We started our first trip leaving the Tyne and drydock in company with a sister ship en route to pick up a drill ship in Tampico for towing through the Panama Canal to Guaymas, right up the Gulf of California. The ships had been chartered to PEMEX and we 'free ran' with one stop in the Bahamas to take on stores before sailing again for Mexico. On arrival in Tampico we tied up and waited the arrival of the agent who informed us that the drill ship had already left in the tow of a tug. The oil company had decided to jump ahead of the game and not await our arrival given that bad weather had delayed us. After a brief stop in Tampico for bunkers, we sailed for the Panama Canal.


Now, at this juncture I might add that things aboard were less than good as we had run out of cigarettes and were told we would not get any until we got to Panama. This would seem like a reasonable case - but it wasn't. What we had not been told was that we had not actually run out of cigarettes at all - but as there was only enough in the bond for the officers, they got first dibs. The same applied to beer - we could not have any but they could. They managed to keep this secret until one particularly stormy night when the AB of the watch was coming down to call his relief and - passing the Master's cabin - was suddenly assailed by a carton of 200 B&H which had left their place on the Old Man's desk and, taking advantage of an open door, shot through to land at his feet! Of course, an argument soon broke out whereby we accused the officers of holding out on us and they pulled rank and said that it was none of our concern. The fags, by the way, were 'liberated' and shared amongst us smokers by the AB concerned, having paid the Old Man for them after refusing to give them back!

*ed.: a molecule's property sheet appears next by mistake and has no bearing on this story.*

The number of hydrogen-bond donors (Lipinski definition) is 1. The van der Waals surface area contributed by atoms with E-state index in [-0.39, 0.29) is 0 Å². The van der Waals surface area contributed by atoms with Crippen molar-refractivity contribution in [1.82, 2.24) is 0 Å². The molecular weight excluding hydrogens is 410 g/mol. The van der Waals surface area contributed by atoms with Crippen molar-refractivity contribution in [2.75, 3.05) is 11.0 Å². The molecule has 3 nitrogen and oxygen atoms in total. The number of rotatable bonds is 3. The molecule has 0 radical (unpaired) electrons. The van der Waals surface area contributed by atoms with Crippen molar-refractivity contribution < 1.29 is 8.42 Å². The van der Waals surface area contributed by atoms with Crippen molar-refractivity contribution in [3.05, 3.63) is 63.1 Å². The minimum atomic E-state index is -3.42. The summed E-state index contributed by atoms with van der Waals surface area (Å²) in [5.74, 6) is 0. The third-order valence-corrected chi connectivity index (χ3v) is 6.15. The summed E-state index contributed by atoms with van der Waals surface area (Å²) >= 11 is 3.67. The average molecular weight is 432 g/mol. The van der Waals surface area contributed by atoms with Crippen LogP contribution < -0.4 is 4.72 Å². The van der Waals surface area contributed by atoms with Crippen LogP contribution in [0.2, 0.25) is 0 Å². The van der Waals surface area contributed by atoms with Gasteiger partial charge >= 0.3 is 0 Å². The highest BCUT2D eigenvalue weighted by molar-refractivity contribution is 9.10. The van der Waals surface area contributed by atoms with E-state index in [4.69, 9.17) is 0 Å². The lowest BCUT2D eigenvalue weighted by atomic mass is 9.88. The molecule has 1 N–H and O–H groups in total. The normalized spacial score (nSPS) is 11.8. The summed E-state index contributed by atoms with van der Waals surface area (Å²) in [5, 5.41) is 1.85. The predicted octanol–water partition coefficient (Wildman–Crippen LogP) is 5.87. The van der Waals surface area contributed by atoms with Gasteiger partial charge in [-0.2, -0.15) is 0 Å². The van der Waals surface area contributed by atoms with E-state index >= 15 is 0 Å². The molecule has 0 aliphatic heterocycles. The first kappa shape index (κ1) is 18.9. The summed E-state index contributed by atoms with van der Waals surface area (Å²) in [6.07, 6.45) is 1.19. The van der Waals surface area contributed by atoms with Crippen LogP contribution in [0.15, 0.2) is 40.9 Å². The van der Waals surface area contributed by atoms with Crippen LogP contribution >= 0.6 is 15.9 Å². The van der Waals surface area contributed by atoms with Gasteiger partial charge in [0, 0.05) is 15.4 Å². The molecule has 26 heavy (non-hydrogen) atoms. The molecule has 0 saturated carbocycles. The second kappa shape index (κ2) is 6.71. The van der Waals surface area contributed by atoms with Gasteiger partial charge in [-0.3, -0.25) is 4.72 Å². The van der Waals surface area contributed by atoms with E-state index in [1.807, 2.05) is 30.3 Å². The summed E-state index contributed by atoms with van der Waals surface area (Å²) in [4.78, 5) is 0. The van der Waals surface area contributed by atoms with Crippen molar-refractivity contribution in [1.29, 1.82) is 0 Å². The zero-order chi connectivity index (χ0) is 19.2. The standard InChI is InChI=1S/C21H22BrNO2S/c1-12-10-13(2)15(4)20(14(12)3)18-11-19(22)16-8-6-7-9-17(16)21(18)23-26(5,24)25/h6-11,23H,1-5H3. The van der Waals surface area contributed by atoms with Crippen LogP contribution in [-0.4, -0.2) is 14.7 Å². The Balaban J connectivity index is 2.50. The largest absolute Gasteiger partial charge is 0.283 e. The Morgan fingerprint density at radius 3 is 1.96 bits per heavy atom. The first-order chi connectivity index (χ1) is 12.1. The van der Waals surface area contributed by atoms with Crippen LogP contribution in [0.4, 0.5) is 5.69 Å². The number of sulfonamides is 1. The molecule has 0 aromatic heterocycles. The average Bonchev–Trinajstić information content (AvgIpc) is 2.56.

Top that with the fact that we had been told there was to be no shore leave anywhere until we got to Guaymas and you can see that things were a little bit fraught. The officers had managed a run ashore in Nassau, however - ostensibly on 'ship's business' - and again at Tampico using the same (by now tiring) excuse. However, delays at Panama meant we were going to be swinging on the hook for a week or so whilst clearance was obtained (we were due to have towed a drill ship through and no-one appeared to know anything about anything at this point!). This was followed by the Old Man saying that there would still be no shore leave but he would try to get some fags aboard. Unfortunately, each of the officers did manage to get ashore again and in one case arrived back aboard having had a skinful of the local ale - which did not go down too well with the rest of us. Again we were told it was 'ship's business'.


An appeal to the Old Man to request shore leave was again flatly refused and so we took matters into our own hands. Whilst the ship swung on the hook and the officers enjoyed a few beers off watch 'up top' we set to and modified the 40 gallon oil drum painting raft which we had on board into a small passenger ferry capable of taking two men, with shore gear in bags, across the anchorage and ashore....stupid, I know - but we did feel like there were two rules and whilst we carried on aboard, the officers were going ashore - and coming back a few sheets to the wind!


The Mate soon got wind of the raft and called us out to remonstrate about 'stupidity' and 'carelessness' (etc) but the fact that he had had a bit to drink only incensed the issue and we declared that unless we got a run ashore, we would be making an attempt ourselves! I think he realised how serious we were at that point....especially when he set eyes on the said raft and realised it had not only been modified but was capable of the journey!